Albert Lee, tenor
Sinfonia da Camera
Ian Hobson, conductor
Text: From When Lilacs Last In The Dooryard Bloomed Stanzas 1, 2, 3, and 13
When lilacs last in the dooryard bloom’d,
And the great star early droop’d in the western sky in the night,
I mourn’d, and yet shall mourn with ever-returning spring.
Ever-returning spring, trinity sure to me you bring,
Lilac blooming perennial and drooping star in the west,
And thought of him I love.
O powerful western fallen star!
O shades of night—O moody, tearful night!
O great star disappear’d—O the black murk that hides the star!
O cruel hands that hold me powerless—O helpless soul of me!
O harsh surrounding cloud that will not free my soul.
In the dooryard fronting an old farm-house near the white-wash’d palings,
Stands the lilac-bush tall-growing with heart-shaped leaves of rich green,
With many a pointed blossom rising delicate, with the perfume strong I love,
With every leaf a miracle—and from this bush in the dooryard,
With delicate-color’d blossoms and heart-shaped leaves of rich green,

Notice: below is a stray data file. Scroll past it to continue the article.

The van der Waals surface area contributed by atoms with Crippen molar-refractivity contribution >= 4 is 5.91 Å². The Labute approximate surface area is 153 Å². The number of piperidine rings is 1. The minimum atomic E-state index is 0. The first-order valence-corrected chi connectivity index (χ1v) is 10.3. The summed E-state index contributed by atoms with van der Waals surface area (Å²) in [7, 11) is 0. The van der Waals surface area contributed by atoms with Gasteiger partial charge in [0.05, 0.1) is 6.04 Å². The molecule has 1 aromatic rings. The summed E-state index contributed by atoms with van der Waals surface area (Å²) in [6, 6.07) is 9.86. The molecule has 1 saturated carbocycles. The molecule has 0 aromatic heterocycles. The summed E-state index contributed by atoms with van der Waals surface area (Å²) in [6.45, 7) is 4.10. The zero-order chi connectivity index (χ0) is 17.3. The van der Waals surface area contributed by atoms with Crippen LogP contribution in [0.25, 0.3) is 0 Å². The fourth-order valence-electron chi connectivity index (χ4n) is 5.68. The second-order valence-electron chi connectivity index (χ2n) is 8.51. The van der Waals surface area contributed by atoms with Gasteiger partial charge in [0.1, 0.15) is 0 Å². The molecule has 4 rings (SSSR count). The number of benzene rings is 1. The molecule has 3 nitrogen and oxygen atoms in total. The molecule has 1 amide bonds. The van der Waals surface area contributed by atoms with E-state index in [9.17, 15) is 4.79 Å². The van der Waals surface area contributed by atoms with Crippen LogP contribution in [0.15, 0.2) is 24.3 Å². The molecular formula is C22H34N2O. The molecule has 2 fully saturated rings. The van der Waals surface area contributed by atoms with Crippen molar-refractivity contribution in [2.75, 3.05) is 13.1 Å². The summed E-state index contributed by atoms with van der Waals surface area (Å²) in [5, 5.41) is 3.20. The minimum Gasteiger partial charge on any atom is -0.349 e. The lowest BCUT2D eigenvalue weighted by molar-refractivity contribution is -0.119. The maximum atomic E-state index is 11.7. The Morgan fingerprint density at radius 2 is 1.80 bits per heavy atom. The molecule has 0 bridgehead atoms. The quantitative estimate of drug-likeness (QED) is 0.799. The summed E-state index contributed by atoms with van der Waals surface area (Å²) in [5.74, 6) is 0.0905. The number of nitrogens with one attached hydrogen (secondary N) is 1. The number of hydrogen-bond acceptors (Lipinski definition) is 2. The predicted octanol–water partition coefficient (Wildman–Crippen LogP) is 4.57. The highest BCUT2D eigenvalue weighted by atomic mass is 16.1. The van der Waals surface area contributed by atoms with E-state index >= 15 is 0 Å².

A sprig with its flower I break.
Sing on, sing on you gray-brown bird,
Sing from the swamps, the recesses, pour your chant from the bushes,
Limitless out of the dusk, out of the cedars and pines.
Sing on dearest brother, warble your reedy song,
Loud human song, with voice of uttermost woe.
O liquid and free and tender!
O wild and loose to my soul—O wondrous singer!
You only I hear—yet the star holds me, (but will soon depart,)
Yet the lilac with mastering odor holds me.
This work was composed on commission from the Boston Symphony in memory of the great tenor Roland Hayes, it won the Pulitzer Prize for Composition in 1996. It's certainly one of the most significant pieces composed in the last quarter century. George Walker has noted that he was asked for a piece lasting a certain length of time so it wasn't possible to set the entire poem, I wish he'd done so since these four stanzas were set so well.